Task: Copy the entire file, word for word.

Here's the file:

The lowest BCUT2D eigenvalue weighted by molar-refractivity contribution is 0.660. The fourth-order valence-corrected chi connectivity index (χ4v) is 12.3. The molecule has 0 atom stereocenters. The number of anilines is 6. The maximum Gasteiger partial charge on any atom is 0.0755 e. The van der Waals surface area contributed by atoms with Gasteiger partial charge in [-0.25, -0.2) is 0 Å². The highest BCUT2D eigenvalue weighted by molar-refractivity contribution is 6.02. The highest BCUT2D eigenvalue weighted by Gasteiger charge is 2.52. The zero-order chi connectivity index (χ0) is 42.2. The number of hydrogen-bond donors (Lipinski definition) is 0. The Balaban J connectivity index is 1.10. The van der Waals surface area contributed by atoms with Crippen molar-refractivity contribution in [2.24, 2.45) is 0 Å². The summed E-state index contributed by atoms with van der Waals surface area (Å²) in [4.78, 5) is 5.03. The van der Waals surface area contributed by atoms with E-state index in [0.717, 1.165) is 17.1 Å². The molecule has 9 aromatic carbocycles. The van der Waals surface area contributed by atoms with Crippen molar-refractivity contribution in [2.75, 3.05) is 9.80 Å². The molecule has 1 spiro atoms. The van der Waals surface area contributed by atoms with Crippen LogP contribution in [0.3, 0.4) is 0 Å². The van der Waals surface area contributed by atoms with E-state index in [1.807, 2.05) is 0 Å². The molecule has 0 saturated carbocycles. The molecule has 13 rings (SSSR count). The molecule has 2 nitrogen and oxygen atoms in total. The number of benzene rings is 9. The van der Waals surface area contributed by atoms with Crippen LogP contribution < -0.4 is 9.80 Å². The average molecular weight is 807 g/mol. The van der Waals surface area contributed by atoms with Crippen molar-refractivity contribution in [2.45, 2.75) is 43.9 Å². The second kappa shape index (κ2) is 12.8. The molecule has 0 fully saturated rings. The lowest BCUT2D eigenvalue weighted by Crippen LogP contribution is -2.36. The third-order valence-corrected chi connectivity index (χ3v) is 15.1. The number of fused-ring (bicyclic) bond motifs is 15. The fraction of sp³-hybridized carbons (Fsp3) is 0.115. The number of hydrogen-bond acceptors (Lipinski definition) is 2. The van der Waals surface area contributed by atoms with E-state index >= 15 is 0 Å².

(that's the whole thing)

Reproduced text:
The lowest BCUT2D eigenvalue weighted by molar-refractivity contribution is 0.660. The fourth-order valence-corrected chi connectivity index (χ4v) is 12.3. The molecule has 0 atom stereocenters. The number of anilines is 6. The maximum Gasteiger partial charge on any atom is 0.0755 e. The van der Waals surface area contributed by atoms with Gasteiger partial charge in [-0.25, -0.2) is 0 Å². The highest BCUT2D eigenvalue weighted by molar-refractivity contribution is 6.02. The highest BCUT2D eigenvalue weighted by Gasteiger charge is 2.52. The zero-order chi connectivity index (χ0) is 42.2. The number of hydrogen-bond donors (Lipinski definition) is 0. The Balaban J connectivity index is 1.10. The van der Waals surface area contributed by atoms with Crippen molar-refractivity contribution in [2.24, 2.45) is 0 Å². The summed E-state index contributed by atoms with van der Waals surface area (Å²) in [4.78, 5) is 5.03. The van der Waals surface area contributed by atoms with E-state index in [0.717, 1.165) is 17.1 Å². The molecule has 9 aromatic carbocycles. The van der Waals surface area contributed by atoms with Crippen molar-refractivity contribution in [2.75, 3.05) is 9.80 Å². The molecule has 1 spiro atoms. The van der Waals surface area contributed by atoms with Crippen LogP contribution in [0.3, 0.4) is 0 Å². The van der Waals surface area contributed by atoms with E-state index in [1.807, 2.05) is 0 Å². The molecule has 0 saturated carbocycles. The molecule has 13 rings (SSSR count). The molecule has 2 nitrogen and oxygen atoms in total. The number of benzene rings is 9. The van der Waals surface area contributed by atoms with Crippen LogP contribution < -0.4 is 9.80 Å². The average molecular weight is 807 g/mol. The van der Waals surface area contributed by atoms with Crippen molar-refractivity contribution in [2.45, 2.75) is 43.9 Å². The second kappa shape index (κ2) is 12.8. The molecule has 0 fully saturated rings. The lowest BCUT2D eigenvalue weighted by Crippen LogP contribution is -2.36. The third-order valence-corrected chi connectivity index (χ3v) is 15.1. The number of fused-ring (bicyclic) bond motifs is 15. The fraction of sp³-hybridized carbons (Fsp3) is 0.115. The number of hydrogen-bond acceptors (Lipinski definition) is 2. The van der Waals surface area contributed by atoms with E-state index >= 15 is 0 Å².